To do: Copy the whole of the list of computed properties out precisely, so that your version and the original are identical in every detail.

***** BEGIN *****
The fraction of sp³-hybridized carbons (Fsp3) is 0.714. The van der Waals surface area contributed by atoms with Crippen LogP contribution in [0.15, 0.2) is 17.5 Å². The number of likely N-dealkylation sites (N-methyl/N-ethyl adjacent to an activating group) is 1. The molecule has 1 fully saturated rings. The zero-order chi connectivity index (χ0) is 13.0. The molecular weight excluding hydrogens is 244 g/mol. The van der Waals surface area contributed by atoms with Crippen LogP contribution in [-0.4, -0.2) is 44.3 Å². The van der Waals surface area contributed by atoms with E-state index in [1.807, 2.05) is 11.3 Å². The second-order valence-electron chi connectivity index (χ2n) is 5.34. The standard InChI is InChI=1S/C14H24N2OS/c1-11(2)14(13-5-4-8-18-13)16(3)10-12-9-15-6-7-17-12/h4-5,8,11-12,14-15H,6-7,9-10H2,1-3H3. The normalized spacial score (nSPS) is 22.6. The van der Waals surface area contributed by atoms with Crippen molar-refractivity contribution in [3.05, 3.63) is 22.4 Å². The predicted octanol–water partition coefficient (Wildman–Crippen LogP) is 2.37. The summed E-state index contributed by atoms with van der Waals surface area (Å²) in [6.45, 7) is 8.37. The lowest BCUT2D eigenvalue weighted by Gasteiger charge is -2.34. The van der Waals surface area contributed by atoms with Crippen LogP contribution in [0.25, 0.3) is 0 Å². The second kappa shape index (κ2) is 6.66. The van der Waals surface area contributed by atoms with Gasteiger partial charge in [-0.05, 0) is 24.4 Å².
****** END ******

The fraction of sp³-hybridized carbons (Fsp3) is 0.714. The van der Waals surface area contributed by atoms with Crippen LogP contribution in [0.15, 0.2) is 17.5 Å². The number of likely N-dealkylation sites (N-methyl/N-ethyl adjacent to an activating group) is 1. The molecule has 1 fully saturated rings. The zero-order chi connectivity index (χ0) is 13.0. The molecular weight excluding hydrogens is 244 g/mol. The van der Waals surface area contributed by atoms with Crippen LogP contribution in [-0.4, -0.2) is 44.3 Å². The van der Waals surface area contributed by atoms with E-state index in [1.807, 2.05) is 11.3 Å². The second-order valence-electron chi connectivity index (χ2n) is 5.34. The standard InChI is InChI=1S/C14H24N2OS/c1-11(2)14(13-5-4-8-18-13)16(3)10-12-9-15-6-7-17-12/h4-5,8,11-12,14-15H,6-7,9-10H2,1-3H3. The normalized spacial score (nSPS) is 22.6. The van der Waals surface area contributed by atoms with Crippen molar-refractivity contribution in [3.05, 3.63) is 22.4 Å². The predicted octanol–water partition coefficient (Wildman–Crippen LogP) is 2.37. The summed E-state index contributed by atoms with van der Waals surface area (Å²) in [6.45, 7) is 8.37. The lowest BCUT2D eigenvalue weighted by Gasteiger charge is -2.34. The van der Waals surface area contributed by atoms with Crippen LogP contribution in [0.25, 0.3) is 0 Å². The second kappa shape index (κ2) is 6.66. The van der Waals surface area contributed by atoms with Gasteiger partial charge in [-0.05, 0) is 24.4 Å².